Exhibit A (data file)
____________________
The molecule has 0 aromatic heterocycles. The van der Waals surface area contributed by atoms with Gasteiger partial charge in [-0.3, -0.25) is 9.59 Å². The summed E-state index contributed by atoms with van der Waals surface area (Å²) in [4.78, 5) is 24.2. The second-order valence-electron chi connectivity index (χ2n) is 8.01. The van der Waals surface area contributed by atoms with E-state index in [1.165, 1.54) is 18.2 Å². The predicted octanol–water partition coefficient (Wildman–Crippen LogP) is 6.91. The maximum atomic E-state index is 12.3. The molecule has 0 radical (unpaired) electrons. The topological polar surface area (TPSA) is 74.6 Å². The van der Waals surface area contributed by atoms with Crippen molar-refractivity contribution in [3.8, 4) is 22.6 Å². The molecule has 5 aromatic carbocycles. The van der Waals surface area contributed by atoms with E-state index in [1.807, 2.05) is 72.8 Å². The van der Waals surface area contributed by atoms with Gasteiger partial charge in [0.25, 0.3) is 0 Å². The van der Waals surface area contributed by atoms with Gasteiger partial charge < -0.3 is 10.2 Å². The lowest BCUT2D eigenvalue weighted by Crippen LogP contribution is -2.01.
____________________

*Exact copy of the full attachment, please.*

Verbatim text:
The molecule has 0 aromatic heterocycles. The van der Waals surface area contributed by atoms with Gasteiger partial charge in [-0.3, -0.25) is 9.59 Å². The summed E-state index contributed by atoms with van der Waals surface area (Å²) in [4.78, 5) is 24.2. The second-order valence-electron chi connectivity index (χ2n) is 8.01. The van der Waals surface area contributed by atoms with E-state index in [1.165, 1.54) is 18.2 Å². The predicted octanol–water partition coefficient (Wildman–Crippen LogP) is 6.91. The maximum atomic E-state index is 12.3. The molecule has 0 radical (unpaired) electrons. The topological polar surface area (TPSA) is 74.6 Å². The van der Waals surface area contributed by atoms with Crippen molar-refractivity contribution in [3.8, 4) is 22.6 Å². The molecule has 5 aromatic carbocycles. The van der Waals surface area contributed by atoms with E-state index in [1.807, 2.05) is 72.8 Å². The van der Waals surface area contributed by atoms with Gasteiger partial charge in [0.25, 0.3) is 0 Å². The van der Waals surface area contributed by atoms with Gasteiger partial charge < -0.3 is 10.2 Å². The lowest BCUT2D eigenvalue weighted by Crippen LogP contribution is -2.01.